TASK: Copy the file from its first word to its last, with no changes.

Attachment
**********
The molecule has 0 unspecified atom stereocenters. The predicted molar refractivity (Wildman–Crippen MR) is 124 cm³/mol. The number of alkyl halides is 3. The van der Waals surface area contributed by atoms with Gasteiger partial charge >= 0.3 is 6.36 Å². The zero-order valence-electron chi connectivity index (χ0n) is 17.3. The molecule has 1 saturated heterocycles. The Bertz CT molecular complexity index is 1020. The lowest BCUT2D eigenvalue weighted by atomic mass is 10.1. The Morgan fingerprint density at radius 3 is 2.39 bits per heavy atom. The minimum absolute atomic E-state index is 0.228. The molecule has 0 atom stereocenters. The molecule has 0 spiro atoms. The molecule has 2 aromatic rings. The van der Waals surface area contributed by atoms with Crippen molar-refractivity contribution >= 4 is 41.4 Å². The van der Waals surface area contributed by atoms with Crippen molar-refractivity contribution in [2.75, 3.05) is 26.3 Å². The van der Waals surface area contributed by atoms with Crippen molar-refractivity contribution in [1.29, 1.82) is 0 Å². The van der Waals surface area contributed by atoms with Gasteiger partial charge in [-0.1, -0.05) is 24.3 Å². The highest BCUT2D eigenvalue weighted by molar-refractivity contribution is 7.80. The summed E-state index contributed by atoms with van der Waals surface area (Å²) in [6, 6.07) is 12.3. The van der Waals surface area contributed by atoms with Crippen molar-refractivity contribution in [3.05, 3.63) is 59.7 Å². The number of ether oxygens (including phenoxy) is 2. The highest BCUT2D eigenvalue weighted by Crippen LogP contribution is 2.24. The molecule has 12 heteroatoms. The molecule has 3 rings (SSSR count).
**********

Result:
The molecule has 0 unspecified atom stereocenters. The predicted molar refractivity (Wildman–Crippen MR) is 124 cm³/mol. The number of alkyl halides is 3. The van der Waals surface area contributed by atoms with Gasteiger partial charge >= 0.3 is 6.36 Å². The zero-order valence-electron chi connectivity index (χ0n) is 17.3. The molecule has 1 saturated heterocycles. The Bertz CT molecular complexity index is 1020. The lowest BCUT2D eigenvalue weighted by atomic mass is 10.1. The Morgan fingerprint density at radius 3 is 2.39 bits per heavy atom. The minimum absolute atomic E-state index is 0.228. The molecule has 0 atom stereocenters. The molecule has 0 spiro atoms. The molecule has 2 aromatic rings. The van der Waals surface area contributed by atoms with Crippen molar-refractivity contribution >= 4 is 41.4 Å². The van der Waals surface area contributed by atoms with Crippen molar-refractivity contribution in [2.75, 3.05) is 26.3 Å². The van der Waals surface area contributed by atoms with Crippen molar-refractivity contribution in [1.29, 1.82) is 0 Å². The van der Waals surface area contributed by atoms with Gasteiger partial charge in [-0.1, -0.05) is 24.3 Å². The highest BCUT2D eigenvalue weighted by molar-refractivity contribution is 7.80. The summed E-state index contributed by atoms with van der Waals surface area (Å²) in [6, 6.07) is 12.3. The van der Waals surface area contributed by atoms with Crippen molar-refractivity contribution in [3.05, 3.63) is 59.7 Å². The number of ether oxygens (including phenoxy) is 2. The highest BCUT2D eigenvalue weighted by Crippen LogP contribution is 2.24. The molecule has 12 heteroatoms. The molecule has 3 rings (SSSR count).